Nevertheless, Farr urged these lawmakers to make their processes appear as open as possible, even though they are driven by partisanship behind closed doors.

The legislative record, he told them, must appear to be business as usual, following every statute, with every transcript and debate filed for the record.

Given that every map could end up in court, Farr advised extraordinary caution. “You never know what you might say, even if it’s unjust, that the left can take out of context and try to use to make the Republicans look like they’re evil.”

Then, in court, Farr could take it from there.

“It’s like I’m a director of a play,” he explained to the room. “I know what I want the play to look like for the judges when we actually have to go and defend what we’ve done in court, and so this is why you want to make it look like—I know most of you know this already—you’re very cordial, cooperative with the minority party or the opposing party. … The more you take the high road in the legislative process, the better it’s going to look in court when you have to defend what you’ve done.”

Republicans, Farr suggested, are outgunned by the litigation power and the expert witnesses on the side of fair maps. He complained that Republicans have only five or six expert witnesses, while Democrats have between 18 and 20 “really outstanding and smart people” able to explain “newfangled theories” about identifying gerrymanders.

Many of those expert witnesses create tens of thousands of neutral maps using nonpartisan, legal redistricting criteria. Courts in North Carolina, Pennsylvania, and Ohio were all persuaded to overturn maps as partisan gerrymanders by relying, in part, on simulated maps that demonstrate that the ones drawn by legislators are wild partisan outliers. This technological advancement offers the potential of using the same technology that partisans use to rig maps to strip their intent bare. For Farr, this is a great threat. He warned the legislators that computer-assisted maps would be the tactic deployed against their maps as partisan gerrymandering moves to state courts during the upcoming 2020 redistricting cycle—and that he would help them defeat those maps.

“Garbage in and garbage out,” he said. “You can read these things to get the results that you want.” Farr said that the professors working on these simulated maps were “very smart” and that the work is “very complex.” “You’ve got to get the right experts to look at their algorithm and all the backup that they have. But there’s a definite way to defeat the concept of computer-simulated maps.”

As Farr and Westmoreland taught lawmakers to conceal the true intent of their maps and appear to play by the rules, Von Spakovsky envisioned a longer game to change the rules of redistricting entirely.

Von Spakovsky, a member of the Trump-Kobach “election fraud” commission, urged GOP lawmakers to use citizenship data to redistrict state legislatures rather than count the total populations of districts, the latter being the constitutional standard for U.S. House districts and the longtime norm for states, as well. Most state legislatures, however, could redistrict state legislative lines based on citizen population, in most cases simply by passing a statute. (Recent revelations from the files of late GOP redistricting mastermind Thomas Hofeller demonstrated that Republicans attempted to place a citizenship question on the 2020 census to gather citizenship data for this purpose.)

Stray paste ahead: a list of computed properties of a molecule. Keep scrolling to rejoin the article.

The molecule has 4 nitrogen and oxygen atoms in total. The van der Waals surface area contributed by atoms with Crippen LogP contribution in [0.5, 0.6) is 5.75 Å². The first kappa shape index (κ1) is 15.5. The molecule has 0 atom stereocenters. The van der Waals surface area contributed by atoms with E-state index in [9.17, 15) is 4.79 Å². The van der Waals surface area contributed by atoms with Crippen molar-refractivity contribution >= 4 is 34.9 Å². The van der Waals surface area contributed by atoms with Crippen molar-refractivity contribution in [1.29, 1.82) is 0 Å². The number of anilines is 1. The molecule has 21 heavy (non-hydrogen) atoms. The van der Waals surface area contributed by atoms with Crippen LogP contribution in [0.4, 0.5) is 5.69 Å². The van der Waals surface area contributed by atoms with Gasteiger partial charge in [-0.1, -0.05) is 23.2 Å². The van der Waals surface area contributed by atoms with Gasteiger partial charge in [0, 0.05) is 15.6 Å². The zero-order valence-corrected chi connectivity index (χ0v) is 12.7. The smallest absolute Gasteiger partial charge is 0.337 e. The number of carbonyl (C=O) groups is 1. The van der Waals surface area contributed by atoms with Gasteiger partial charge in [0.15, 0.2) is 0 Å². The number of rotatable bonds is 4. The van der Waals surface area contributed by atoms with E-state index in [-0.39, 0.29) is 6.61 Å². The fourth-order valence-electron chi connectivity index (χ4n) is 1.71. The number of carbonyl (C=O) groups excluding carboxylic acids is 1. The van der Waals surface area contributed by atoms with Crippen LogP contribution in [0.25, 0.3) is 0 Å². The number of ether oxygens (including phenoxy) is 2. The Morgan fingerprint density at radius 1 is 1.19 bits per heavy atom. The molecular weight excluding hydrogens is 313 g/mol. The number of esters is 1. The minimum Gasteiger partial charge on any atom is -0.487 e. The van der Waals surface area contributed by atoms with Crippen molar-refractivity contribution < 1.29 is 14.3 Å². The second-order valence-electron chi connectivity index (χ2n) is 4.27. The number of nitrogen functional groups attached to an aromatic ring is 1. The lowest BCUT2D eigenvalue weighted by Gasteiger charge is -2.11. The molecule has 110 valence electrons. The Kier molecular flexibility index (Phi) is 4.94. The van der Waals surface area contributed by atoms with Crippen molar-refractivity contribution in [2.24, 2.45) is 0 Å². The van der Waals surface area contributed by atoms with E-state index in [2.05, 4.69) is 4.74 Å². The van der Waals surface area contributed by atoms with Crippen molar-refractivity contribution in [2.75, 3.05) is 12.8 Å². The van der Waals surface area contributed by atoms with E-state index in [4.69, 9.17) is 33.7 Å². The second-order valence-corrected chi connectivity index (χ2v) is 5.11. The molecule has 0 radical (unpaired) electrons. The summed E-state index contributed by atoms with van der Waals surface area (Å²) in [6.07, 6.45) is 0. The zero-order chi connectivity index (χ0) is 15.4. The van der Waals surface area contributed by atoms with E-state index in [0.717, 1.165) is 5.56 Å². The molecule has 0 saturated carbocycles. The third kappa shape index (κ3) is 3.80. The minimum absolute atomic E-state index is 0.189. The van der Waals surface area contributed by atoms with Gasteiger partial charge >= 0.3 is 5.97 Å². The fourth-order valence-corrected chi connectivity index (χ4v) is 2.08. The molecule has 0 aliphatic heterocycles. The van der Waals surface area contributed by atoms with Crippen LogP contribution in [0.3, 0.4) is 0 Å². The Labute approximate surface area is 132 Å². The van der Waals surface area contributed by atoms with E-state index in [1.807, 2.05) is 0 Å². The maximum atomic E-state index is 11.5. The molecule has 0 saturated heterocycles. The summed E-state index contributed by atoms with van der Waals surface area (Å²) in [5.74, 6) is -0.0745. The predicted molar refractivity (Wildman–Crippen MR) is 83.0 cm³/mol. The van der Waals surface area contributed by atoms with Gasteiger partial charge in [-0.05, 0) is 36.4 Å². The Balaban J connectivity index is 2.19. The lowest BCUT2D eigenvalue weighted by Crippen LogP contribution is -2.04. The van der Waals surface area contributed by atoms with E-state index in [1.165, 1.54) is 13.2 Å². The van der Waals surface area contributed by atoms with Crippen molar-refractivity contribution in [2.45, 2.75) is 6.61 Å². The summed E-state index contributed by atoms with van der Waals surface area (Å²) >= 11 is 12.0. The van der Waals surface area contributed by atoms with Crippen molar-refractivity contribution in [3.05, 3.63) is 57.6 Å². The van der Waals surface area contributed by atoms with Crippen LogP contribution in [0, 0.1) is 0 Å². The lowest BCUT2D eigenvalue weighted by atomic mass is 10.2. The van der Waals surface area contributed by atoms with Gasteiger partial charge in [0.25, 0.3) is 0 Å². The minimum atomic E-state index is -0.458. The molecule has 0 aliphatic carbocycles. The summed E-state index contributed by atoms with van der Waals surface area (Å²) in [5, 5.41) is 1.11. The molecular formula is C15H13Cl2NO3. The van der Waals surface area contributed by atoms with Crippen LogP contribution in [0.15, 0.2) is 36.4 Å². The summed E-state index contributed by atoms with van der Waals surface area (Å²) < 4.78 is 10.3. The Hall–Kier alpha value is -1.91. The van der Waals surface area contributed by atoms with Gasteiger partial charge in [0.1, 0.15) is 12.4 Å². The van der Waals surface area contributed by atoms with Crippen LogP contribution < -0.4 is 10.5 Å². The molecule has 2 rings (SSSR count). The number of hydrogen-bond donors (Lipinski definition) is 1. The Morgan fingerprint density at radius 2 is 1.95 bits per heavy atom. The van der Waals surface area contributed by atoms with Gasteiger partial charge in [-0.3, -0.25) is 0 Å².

“All of you need to seriously consider switching to using citizen population to do redistricting,” he said, asserting that the concept of “one person, one vote” was just something that liberal justices on the U.S. Supreme Court “created … out of whole cloth.”

Von Spakovsky also told lawmakers that census data is important for two reasons: the apportionment of U.S. House seats, and state and federal redistricting. Congressional apportionment based on total population, as the Constitution mandates, is “fundamentally unfair,” he said, because “states with large numbers of aliens, particularly illegal aliens, are getting more political power.”

“Liberals do not want you doing this,” he said, because “the higher the number of noncitizens in a district, the greater the chances they’re going to vote for a liberal.”

Von Spakovsky also praised Chief Justice John Roberts’ majority, 5–4 opinion earlier this year in Rucho v. Common Cause, which essentially closed the federal courts to partisan gerrymandering claims. But he warned that other legal avenues are still open to proponents of fair maps. “What you have to understand is this is not the end of this,” he said.

Gerrymandered maps could get challenged under state constitutions as a political question, he said, or in federal courts for unconstitutional use of race data and for diluting the votes of minorities contrary to Section 2 of the Voting Rights Act. He called this “the Goldilocks principle of redistricting,” noting that “you can’t use too much race,” but if you don’t use race at all, “Hispanics, African Americans are going to claim you didn’t create a district in which they can elect a candidate of their choice.”

To withstand these inevitable legal challenges, the panelists said, it is important to control not only legislative majorities but also the judges approving or rejecting redistricting plans.

“Always know who’s going to end up ruling on your maps,” Westmoreland, the Georgia lawmaker, advised. “It’s important to work with the judges, the judicial system. You need to work for your attorney generals. … You need to work with as many organizations that you can to make sure that not only you win the majority, but that you elect people that are going to be able to supervise what these maps, or what you, come up with.”

Enticing more “dance partners” from minority groups to protect their own seats is another key part of that plan.

“It’s not rocket science,” Westmoreland said. “It’s politics.”

Read the full transcript of the ALEC meeting here.

This story is part of Slate’s Who Counts? project, which investigates who has decision-making power in America and what happens to those who don’t. Read more from Dahlia Lithwick about why we’re exploring this question now through 2020.